A source with knowledge of the situation believes that Apple may have put too much on its plate for its current staff to handle, after moving its entire product lineup to the fall, and with the addition of Apple Watch. Ben Bajarin, Chief Industry Analyst at Creative Strategies believes Apple has overextended its staff as well.
“I don’t have any hardcore evidence on this, but observationally I see how understaffed Apple is by noticing that new Apple buildings pop up every week in places I didn’t see them before,” Bajarin told the Daily Dot. “Apple clearly needs more people, but more importantly they don’t have the space. This is why [Apple is] building a [new] campus, but it is still a few years out,” Bajarin explained.
Bajarin does believe Apple’s staffing issues can be fixed, but notes that the streak of mistakes must end. “If we know anything from Apple it is that they learn fast from these things and the key is to make these errors less consistent. They can’t string a number of bad releases together,” Bajarin warned.
The world’s largest company cannot simultaneously be one of the most mistake-prone. It isn’t good for Apple, or for the technology industry. For Apple to continue this streak of clumsiness is simply unacceptable by its internal standards, and by the standards the public has placed on the company.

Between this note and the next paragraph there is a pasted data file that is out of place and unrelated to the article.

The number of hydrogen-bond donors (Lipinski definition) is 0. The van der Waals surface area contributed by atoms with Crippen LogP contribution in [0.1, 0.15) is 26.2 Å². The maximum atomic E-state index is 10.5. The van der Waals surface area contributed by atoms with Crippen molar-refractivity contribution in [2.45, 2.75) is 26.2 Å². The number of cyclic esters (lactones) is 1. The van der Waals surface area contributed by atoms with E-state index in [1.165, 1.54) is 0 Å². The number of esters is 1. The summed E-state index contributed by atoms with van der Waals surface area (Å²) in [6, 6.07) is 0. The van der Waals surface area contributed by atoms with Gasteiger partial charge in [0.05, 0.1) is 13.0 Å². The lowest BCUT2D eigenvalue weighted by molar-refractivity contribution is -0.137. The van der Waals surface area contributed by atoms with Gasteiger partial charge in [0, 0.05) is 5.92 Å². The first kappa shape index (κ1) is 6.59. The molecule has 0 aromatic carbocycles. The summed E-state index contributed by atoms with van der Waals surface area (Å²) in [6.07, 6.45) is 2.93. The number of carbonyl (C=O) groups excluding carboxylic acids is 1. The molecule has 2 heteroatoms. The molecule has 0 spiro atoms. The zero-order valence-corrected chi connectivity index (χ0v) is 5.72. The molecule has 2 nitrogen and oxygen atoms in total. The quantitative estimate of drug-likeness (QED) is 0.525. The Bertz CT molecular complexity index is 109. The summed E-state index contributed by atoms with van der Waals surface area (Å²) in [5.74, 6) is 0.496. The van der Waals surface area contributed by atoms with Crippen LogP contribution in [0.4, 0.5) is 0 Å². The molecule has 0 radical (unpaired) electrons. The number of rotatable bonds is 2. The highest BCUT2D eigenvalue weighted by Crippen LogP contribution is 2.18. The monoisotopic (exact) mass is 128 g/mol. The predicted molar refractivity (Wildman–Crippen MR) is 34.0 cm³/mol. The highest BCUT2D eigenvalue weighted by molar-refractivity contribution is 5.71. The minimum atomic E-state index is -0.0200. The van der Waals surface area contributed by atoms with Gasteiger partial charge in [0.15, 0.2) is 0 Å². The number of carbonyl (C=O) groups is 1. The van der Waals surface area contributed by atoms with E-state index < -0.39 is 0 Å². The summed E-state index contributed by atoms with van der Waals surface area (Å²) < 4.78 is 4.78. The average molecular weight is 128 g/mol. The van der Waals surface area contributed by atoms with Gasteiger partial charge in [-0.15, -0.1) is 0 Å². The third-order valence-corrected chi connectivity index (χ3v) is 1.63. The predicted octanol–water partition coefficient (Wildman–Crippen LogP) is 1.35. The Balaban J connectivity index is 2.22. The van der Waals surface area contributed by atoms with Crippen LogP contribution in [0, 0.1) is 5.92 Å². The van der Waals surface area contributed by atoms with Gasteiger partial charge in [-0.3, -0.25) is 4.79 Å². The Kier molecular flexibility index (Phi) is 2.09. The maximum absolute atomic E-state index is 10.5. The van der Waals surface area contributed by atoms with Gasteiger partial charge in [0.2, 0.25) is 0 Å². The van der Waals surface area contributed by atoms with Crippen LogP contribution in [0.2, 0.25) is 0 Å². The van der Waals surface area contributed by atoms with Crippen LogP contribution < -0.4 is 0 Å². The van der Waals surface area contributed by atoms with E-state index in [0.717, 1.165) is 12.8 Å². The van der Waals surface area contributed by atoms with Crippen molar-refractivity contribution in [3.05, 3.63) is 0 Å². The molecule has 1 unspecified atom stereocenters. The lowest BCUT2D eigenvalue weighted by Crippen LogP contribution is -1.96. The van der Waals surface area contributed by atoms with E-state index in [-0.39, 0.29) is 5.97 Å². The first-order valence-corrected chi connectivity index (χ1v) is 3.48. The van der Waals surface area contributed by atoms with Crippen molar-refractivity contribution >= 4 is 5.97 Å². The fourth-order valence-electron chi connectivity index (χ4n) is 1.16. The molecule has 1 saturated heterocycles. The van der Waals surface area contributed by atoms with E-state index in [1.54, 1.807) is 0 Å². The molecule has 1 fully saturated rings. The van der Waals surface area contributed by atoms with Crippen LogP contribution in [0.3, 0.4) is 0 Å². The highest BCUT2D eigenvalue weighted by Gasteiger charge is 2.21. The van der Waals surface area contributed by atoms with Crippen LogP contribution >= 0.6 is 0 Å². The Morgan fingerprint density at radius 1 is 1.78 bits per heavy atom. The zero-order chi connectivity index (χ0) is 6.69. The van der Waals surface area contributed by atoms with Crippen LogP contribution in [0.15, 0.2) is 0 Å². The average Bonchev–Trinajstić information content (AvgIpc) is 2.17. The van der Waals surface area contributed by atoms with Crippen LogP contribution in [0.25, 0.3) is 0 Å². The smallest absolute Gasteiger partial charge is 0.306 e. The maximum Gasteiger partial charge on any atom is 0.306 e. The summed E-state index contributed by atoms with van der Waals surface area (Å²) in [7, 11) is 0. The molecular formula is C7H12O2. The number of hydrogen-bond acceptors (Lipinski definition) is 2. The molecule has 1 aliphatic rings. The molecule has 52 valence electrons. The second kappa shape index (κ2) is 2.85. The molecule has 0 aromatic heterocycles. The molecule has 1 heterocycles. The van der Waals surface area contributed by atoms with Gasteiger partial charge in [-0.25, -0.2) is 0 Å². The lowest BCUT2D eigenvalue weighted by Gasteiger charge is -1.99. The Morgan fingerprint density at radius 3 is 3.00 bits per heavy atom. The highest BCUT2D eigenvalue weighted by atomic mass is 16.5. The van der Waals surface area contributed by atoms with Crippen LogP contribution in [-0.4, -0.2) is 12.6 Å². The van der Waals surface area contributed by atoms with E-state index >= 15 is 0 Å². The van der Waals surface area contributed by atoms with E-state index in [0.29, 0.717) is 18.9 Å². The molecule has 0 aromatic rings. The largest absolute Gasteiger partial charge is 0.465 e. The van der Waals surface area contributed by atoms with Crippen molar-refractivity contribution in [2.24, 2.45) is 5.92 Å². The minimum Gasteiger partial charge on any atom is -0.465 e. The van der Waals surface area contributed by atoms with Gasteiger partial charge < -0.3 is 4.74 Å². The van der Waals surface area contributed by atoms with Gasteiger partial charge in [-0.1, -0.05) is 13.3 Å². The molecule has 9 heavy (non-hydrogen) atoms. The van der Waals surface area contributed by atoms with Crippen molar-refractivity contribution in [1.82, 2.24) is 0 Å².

With the debut of Apple Pay in October, mistakes will take on a whole new meaning for the company. One error that causes credit card numbers to be exposed or become vulnerable to hacking will garner Apple more derision than it has ever collectively experienced. Not allowing someone to unlock their phone with their fingerprint is one thing—but when it comes to handling a person’s money, the stakes are much higher, and the mistakes more costly.
While Apple will by all accounts sell another record number of phones before the end of the year, the company has nearly exhausted all its goodwill with the public when it comes to these major errors. Apple needs to get it together, before the next mistake costs the company much more than just bad press.
Photo by rore/Flickr (CC BY 2.0) | Remix by Fernando Alfonso III